New research: Augmenting the bottom line with extended reality technologies

View from the inside of the HoloLens 2 partway through the fabrication of the complex timber veneer structure. Using Fologram’s Twinbuild application, users are guided during fabrication by colour-coded virtual overlays enabled by depth camera feedback to interpret differences between the emerging physical model and desired digital CAD model. Image supplied.
Media Release by ARM Hub

Many Australian small-to-medium manufacturers are yet to realise the benefits of low-cost extended reality (XR) technologies, says Anthony Franzè, Industrial Designer and Project Coordinator at the Advanced Robotics for Manufacturing (ARM) Hub.

MR Franzè is lead author of a new research publication on the use of technologies such as augmented reality (AR), mixed reality (MR), and virtual reality (VR) in manufacturing.

“Some innovative Australian manufacturers are taking advantage of XR technologies, to produce better quality, highly customised, low-volume, and bespoke products to service niche sectors of the global supply chain,” he said.

“However, uptake remains low, despite the potential benefits across many facets of manufacturing, such as product design, prototyping, training, maintenance, fabrication and assembly.”

He said this was mostly due to the time and resource constraints manufacturers face, and unfamiliarity with how these industry 4.0 technologies (advanced digitalisation) can be best applied in their processes.

The terms ‘AR’ and ‘MR’ are often used interchangeably. Both technologies enable synthetic overlays to be applied onto the real environment, while VR is a fully enclosed synthetic experience.

Mr Franzè is employed at ARM Hub while completing his PhD at QUT, which focuses on augmented fabrication and creating an Industry 4.0 XR framework for Australian custom manufacturers. 

“My PhD explores how immersive technologies can improve Australian manufacturers’ design to fabrication processes,” Mr Franzè said.

“The technology is very powerful in the sense that it overlays 3D virtual information at scale and directly on the context of what you’re working on, removing any task ambiguities.”

Mr Franzè is the lead designer on an ARM Hub project with Young Guns Container Crew (YGCC), which used AR to simulate the design for a new container packing and unpacking tool that was demonstrated in digital simulations to potentially double productivity.

The project team developed a new ‘cartridge’ design, which allows a forklift to supply up to two empty pallets at a time, integrated rollers, a wrapping station, and an integrated blocker device.

The team mocked up their distribution centre, containers, and the new cartridge tool in a 3D CAD (computer-aided design) model and transitioned the data into an augmented reality environment using Microsoft HoloLens 2 headsets.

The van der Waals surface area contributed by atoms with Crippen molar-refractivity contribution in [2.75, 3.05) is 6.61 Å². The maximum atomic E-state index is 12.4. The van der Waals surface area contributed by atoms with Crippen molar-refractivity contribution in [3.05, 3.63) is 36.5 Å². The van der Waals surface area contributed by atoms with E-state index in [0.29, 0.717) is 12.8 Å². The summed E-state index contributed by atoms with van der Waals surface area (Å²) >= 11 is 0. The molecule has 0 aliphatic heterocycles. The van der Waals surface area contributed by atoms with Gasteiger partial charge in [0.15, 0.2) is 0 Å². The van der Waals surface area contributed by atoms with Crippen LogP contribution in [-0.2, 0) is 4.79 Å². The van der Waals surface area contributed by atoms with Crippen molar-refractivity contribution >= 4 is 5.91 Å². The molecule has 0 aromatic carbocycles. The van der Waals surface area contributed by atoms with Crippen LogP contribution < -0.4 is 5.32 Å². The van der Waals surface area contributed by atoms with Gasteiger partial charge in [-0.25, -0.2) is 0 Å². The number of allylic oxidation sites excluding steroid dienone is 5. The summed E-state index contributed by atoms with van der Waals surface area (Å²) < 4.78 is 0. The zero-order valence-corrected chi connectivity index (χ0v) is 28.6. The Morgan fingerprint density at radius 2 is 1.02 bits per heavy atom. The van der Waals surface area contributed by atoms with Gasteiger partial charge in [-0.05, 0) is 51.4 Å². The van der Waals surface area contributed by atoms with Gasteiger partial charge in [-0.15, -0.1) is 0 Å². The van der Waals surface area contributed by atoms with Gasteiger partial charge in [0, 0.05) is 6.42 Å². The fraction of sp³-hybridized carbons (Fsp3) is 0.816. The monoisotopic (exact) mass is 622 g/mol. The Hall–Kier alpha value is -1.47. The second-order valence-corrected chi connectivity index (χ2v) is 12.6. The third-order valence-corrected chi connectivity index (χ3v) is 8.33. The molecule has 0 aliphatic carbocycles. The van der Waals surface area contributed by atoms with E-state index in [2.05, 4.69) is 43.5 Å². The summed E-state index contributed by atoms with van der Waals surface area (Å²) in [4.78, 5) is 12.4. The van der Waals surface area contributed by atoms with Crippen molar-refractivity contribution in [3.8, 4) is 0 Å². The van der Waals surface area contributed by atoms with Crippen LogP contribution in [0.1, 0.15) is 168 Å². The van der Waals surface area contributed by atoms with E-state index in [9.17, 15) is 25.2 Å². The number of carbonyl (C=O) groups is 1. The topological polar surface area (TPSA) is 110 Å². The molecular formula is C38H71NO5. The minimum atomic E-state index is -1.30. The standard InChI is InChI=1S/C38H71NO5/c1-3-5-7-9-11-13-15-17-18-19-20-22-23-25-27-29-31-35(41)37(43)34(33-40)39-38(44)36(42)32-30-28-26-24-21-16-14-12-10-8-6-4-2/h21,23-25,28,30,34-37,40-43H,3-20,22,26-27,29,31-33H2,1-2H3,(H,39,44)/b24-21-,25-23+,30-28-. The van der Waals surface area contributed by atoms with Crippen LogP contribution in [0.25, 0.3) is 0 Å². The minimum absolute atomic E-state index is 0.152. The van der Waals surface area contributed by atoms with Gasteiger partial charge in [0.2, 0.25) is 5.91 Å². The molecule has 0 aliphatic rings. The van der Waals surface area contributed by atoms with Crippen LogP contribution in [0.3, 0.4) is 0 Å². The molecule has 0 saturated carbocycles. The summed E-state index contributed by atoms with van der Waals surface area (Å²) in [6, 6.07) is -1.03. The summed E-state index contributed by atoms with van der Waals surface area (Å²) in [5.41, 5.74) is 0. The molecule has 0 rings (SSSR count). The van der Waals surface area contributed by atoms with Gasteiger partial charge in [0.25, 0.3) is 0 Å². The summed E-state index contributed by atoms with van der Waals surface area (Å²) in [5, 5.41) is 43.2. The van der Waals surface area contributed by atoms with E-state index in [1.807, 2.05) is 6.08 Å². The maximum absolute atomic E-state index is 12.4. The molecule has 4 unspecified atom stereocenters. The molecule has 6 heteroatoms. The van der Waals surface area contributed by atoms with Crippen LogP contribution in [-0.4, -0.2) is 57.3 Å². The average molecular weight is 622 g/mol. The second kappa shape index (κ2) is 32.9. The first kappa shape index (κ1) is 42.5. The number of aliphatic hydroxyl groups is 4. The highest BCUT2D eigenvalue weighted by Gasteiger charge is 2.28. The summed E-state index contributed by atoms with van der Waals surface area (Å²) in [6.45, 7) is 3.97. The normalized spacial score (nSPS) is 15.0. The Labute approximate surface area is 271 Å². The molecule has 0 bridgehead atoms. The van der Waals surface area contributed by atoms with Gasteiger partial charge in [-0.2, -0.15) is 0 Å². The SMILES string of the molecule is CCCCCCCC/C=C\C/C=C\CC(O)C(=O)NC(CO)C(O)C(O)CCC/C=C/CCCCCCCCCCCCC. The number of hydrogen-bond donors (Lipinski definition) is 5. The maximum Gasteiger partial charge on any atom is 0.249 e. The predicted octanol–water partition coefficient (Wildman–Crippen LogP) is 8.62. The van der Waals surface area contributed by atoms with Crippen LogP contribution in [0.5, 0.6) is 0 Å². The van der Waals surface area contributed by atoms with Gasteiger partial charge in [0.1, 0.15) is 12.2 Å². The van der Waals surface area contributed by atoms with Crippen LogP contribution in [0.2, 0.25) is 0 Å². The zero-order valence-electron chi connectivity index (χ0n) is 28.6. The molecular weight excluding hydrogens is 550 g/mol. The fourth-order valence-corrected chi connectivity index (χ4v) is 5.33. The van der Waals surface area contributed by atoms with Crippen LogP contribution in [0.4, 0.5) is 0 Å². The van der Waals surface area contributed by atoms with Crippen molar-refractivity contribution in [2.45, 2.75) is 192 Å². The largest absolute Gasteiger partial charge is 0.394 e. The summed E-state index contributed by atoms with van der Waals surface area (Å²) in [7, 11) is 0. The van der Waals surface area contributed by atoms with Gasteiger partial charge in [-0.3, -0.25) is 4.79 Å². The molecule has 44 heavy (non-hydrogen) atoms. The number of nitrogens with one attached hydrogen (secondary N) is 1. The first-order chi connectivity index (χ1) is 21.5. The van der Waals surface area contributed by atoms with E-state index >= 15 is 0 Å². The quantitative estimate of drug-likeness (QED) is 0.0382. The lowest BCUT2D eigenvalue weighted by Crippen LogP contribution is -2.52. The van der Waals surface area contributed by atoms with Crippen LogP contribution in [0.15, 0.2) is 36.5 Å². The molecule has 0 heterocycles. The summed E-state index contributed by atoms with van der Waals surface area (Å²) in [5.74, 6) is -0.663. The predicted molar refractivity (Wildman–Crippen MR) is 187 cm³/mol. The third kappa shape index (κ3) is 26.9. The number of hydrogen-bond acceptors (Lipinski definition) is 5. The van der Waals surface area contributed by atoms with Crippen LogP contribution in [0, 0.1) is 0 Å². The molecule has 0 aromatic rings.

The simulation used in the development of the tool tracks the actions and interaction of each aspect of container de-stuffing.

Each unpacker, forklift, container, and pallet are represented as an agent within a distribution centre. 

“We showed what the product would look like at various stages of utilization in the distribution centre,” Mr Franzè said.

“We had YGCC’s frontline team come in, and they could put the headsets on, and they could walk around in the virtual future distribution centre environment with two people at a time.

“The team could discuss what it would be like to use the ‘cartridge’ device in different stages of operation, get a feel for it and develop a shared understanding of the devices’ potentials. The AR was hugely beneficial for the team in terms of being able to engage and understand what the device is, because they didn’t just have to imagine being with it, they could actually be with it.”

Mr Franzè said these technologies helped reduce reliance on 2D drawings and physical templates and are also valuable for quality assurance tasks and facilitate collaborative environments.

“Also with training, AR and VR are very helpful in training the workforce and upskilling existing staff,” he said.

“I use it a lot to design and fabricate products, and to simulate and visualise. I find that AR & VR have a positive impact on the co-development process.”

Mr Franzè said working at the ARM Hub was invaluable, enabling him to apply research learnings about the technology and development process to real-world situations.

He recently ran a design workshop at ARM Hub in collaboration with Australian AR/MR software development company Fologram, staff from QUT, the Australian Cobotics Centre and Brisbane-based bespoke public art manufacturers UAP.

“A group of 10 of us got together and fabricated quite a complex structure with all of us using Microsoft HoloLens 2 mixed reality headsets,” Mr Franzè said.

“There were 10 of us fabricating at the same time, and we had never used that sort of fabrication process before, but within an hour, the ten of us, collaborating as a sort of hive mind, built this amazing structure.

“It was a real eye-opener on the power of technology, and we got quite a good result.”

Mr Franzè says he sees immersive technologies as a tool to synergise human-robot and AI collaboration to assist manufacturers across tasks.

“I think immersive technologies will become a ubiquitous part of our society, of our lives – much like smartphones are now,” he said.

“I think it will enhance our capabilities and extend the human experience beyond what is currently possible”.

Mr Franzè is the lead author of a new research paper, ‘Employing AR/MR Mockups to Imagine Future Custom Manufacturing Practices’, co-authored by QUT colleagues Associate Professor Glenda Amayo Caldwell, Dr Müge Teixeira, and Associate Professor Markus Rittenbruch.